- Conventional grocers posted a 6.8% decline in online sales during the 12-week period that ended Sept. 28 compared with the same stretch in 2020, according to data released Tuesday by Brick Meets Click.
- Stores that offered the option of pickup or delivery recorded online sales that were 55% higher than locations where only pickup was available and 44% more than stores offering only delivery, the research showed. Forty-nine percent of stores covered by the research offered customers both fulfillment channels.
- Operators of traditional supermarkets are facing strong competition from mass retailers online, which have been attracting growing interest from e-commerce shoppers.
The data from Brick Meets Click suggests the e-commerce sales boom that grocers have seen since the start of the pandemic has reached a high water point, at least for the time being.
The figures, which are part of the research company's eGrocery Performance Benchmarking 2021 Wave, reflect mainly first-party transactional data from 876 grocery stores collected during the 12 weeks that concluded Sept. 28, 2021, and Sept. 29, 2020.
The number of e-commerce orders traditional supermarket operators brought in per week fell 3.1%, to 172, between the time frames covered by the research, while the size of the average order decreased 3.9%, to $106, contributing to the overall drop in sales, Brick Meets Click observed. The length of time a store had been selling groceries online was not a significant factor in its e-commerce performance, a change from the dynamic seen before the pandemic.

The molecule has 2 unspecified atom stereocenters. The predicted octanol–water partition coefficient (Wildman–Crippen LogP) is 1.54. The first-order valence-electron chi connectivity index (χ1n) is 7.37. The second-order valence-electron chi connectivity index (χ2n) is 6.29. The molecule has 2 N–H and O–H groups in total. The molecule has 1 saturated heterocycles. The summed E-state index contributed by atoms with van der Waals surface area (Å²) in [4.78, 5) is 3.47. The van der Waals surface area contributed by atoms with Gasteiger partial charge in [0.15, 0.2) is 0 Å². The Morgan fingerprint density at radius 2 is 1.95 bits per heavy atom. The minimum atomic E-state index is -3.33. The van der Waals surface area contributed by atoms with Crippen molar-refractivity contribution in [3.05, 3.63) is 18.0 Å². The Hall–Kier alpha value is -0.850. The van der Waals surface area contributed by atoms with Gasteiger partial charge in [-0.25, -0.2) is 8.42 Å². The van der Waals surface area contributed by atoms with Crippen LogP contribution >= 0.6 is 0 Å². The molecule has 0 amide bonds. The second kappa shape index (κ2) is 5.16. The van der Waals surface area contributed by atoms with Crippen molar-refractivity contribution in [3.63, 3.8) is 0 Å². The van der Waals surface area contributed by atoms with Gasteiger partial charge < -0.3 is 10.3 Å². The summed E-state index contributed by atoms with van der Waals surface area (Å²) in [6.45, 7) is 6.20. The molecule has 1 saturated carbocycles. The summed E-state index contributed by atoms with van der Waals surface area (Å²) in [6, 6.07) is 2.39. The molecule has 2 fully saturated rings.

The size of the market where a grocery store is located appears to correlate with its online sales performance, the data shows. Stores in medium-sized markets brought in higher weekly sales than those in larger markets, which Brick Meets Click said probably reflects an increase in the number of online shopping options available in areas with higher populations.
Shoppers have been signaling growing interest in directing their online grocery orders to mass merchants like Target and Walmart that have a large online presence, putting pressure on traditional grocers. Respondents to a survey conducted by Brick Meets Click in late November indicated they were more likely to place a repeat online order with a mass retailer than with a traditional grocer.
Meanwhile, nearly 70% of participants in a survey Grocery Dive conducted in October in partnership with Inmar Intelligence said they preferred Amazon, Walmart or membership-based merchants like Sam's Club or Costo when buying center store products online. Fewer than 10% of respondents listed their local supermarket as their top choice.